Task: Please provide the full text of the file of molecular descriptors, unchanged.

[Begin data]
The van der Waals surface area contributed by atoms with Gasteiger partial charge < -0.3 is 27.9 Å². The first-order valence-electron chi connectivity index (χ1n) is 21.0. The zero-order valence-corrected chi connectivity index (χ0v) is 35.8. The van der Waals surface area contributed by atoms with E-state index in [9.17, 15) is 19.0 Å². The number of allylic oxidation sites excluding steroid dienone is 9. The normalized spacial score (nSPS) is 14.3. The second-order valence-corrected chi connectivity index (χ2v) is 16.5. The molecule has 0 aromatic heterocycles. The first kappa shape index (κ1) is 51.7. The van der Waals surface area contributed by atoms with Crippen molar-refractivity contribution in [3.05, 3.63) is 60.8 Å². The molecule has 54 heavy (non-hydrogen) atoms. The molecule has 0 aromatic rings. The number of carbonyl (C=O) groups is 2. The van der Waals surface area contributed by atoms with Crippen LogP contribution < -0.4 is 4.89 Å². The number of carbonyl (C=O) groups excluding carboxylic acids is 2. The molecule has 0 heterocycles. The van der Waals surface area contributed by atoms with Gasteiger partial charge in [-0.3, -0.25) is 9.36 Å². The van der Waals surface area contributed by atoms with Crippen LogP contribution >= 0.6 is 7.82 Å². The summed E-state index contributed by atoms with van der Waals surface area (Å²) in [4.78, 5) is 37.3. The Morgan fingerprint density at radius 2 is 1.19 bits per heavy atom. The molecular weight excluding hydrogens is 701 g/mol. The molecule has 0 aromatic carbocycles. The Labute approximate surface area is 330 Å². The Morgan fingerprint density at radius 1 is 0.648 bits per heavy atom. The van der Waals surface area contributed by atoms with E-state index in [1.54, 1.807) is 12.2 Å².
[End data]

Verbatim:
The van der Waals surface area contributed by atoms with Gasteiger partial charge < -0.3 is 27.9 Å². The first-order valence-electron chi connectivity index (χ1n) is 21.0. The zero-order valence-corrected chi connectivity index (χ0v) is 35.8. The van der Waals surface area contributed by atoms with E-state index in [9.17, 15) is 19.0 Å². The number of allylic oxidation sites excluding steroid dienone is 9. The normalized spacial score (nSPS) is 14.3. The second-order valence-corrected chi connectivity index (χ2v) is 16.5. The molecule has 0 aromatic heterocycles. The first kappa shape index (κ1) is 51.7. The van der Waals surface area contributed by atoms with Crippen molar-refractivity contribution in [3.05, 3.63) is 60.8 Å². The molecule has 54 heavy (non-hydrogen) atoms. The molecule has 0 aromatic rings. The number of carbonyl (C=O) groups is 2. The van der Waals surface area contributed by atoms with Crippen LogP contribution < -0.4 is 4.89 Å². The number of carbonyl (C=O) groups excluding carboxylic acids is 2. The molecule has 0 heterocycles. The van der Waals surface area contributed by atoms with Gasteiger partial charge in [-0.3, -0.25) is 9.36 Å². The van der Waals surface area contributed by atoms with Crippen LogP contribution >= 0.6 is 7.82 Å². The summed E-state index contributed by atoms with van der Waals surface area (Å²) in [4.78, 5) is 37.3. The Morgan fingerprint density at radius 2 is 1.19 bits per heavy atom. The molecular weight excluding hydrogens is 701 g/mol. The molecule has 0 aromatic carbocycles. The Labute approximate surface area is 330 Å². The Morgan fingerprint density at radius 1 is 0.648 bits per heavy atom. The van der Waals surface area contributed by atoms with E-state index in [1.54, 1.807) is 12.2 Å².